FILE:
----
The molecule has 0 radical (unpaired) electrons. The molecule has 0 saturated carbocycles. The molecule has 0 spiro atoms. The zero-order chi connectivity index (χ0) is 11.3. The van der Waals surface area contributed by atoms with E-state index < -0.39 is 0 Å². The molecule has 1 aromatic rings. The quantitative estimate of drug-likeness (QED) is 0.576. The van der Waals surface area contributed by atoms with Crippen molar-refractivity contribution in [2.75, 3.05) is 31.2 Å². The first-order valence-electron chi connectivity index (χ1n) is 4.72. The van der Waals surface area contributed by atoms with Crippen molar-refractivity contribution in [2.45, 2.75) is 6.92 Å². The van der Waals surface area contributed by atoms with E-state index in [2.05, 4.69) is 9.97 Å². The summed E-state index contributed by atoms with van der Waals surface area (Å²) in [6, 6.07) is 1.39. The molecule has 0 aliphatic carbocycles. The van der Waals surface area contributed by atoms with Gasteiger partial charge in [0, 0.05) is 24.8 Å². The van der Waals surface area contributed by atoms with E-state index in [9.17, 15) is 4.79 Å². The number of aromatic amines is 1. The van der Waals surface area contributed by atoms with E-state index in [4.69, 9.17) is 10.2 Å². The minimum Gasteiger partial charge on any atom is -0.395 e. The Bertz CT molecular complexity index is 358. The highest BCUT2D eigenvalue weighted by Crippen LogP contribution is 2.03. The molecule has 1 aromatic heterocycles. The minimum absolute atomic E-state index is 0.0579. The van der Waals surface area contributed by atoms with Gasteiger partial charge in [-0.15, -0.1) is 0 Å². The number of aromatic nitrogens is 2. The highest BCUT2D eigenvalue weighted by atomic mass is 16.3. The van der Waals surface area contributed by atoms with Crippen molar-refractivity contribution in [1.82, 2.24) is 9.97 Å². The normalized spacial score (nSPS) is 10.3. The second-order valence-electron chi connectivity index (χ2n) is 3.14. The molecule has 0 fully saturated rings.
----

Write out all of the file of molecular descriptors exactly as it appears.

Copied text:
The molecule has 0 radical (unpaired) electrons. The molecule has 0 saturated carbocycles. The molecule has 0 spiro atoms. The zero-order chi connectivity index (χ0) is 11.3. The van der Waals surface area contributed by atoms with E-state index < -0.39 is 0 Å². The molecule has 1 aromatic rings. The quantitative estimate of drug-likeness (QED) is 0.576. The van der Waals surface area contributed by atoms with Crippen molar-refractivity contribution in [2.75, 3.05) is 31.2 Å². The first-order valence-electron chi connectivity index (χ1n) is 4.72. The van der Waals surface area contributed by atoms with Crippen molar-refractivity contribution in [2.45, 2.75) is 6.92 Å². The van der Waals surface area contributed by atoms with E-state index in [2.05, 4.69) is 9.97 Å². The summed E-state index contributed by atoms with van der Waals surface area (Å²) in [6, 6.07) is 1.39. The molecule has 0 aliphatic carbocycles. The van der Waals surface area contributed by atoms with Gasteiger partial charge in [0, 0.05) is 24.8 Å². The van der Waals surface area contributed by atoms with E-state index in [9.17, 15) is 4.79 Å². The number of aromatic amines is 1. The van der Waals surface area contributed by atoms with E-state index in [4.69, 9.17) is 10.2 Å². The minimum Gasteiger partial charge on any atom is -0.395 e. The Bertz CT molecular complexity index is 358. The highest BCUT2D eigenvalue weighted by Crippen LogP contribution is 2.03. The molecule has 1 aromatic heterocycles. The minimum absolute atomic E-state index is 0.0579. The van der Waals surface area contributed by atoms with Gasteiger partial charge in [-0.15, -0.1) is 0 Å². The number of aromatic nitrogens is 2. The highest BCUT2D eigenvalue weighted by atomic mass is 16.3. The van der Waals surface area contributed by atoms with Crippen molar-refractivity contribution in [1.82, 2.24) is 9.97 Å². The normalized spacial score (nSPS) is 10.3. The second-order valence-electron chi connectivity index (χ2n) is 3.14. The molecule has 0 fully saturated rings.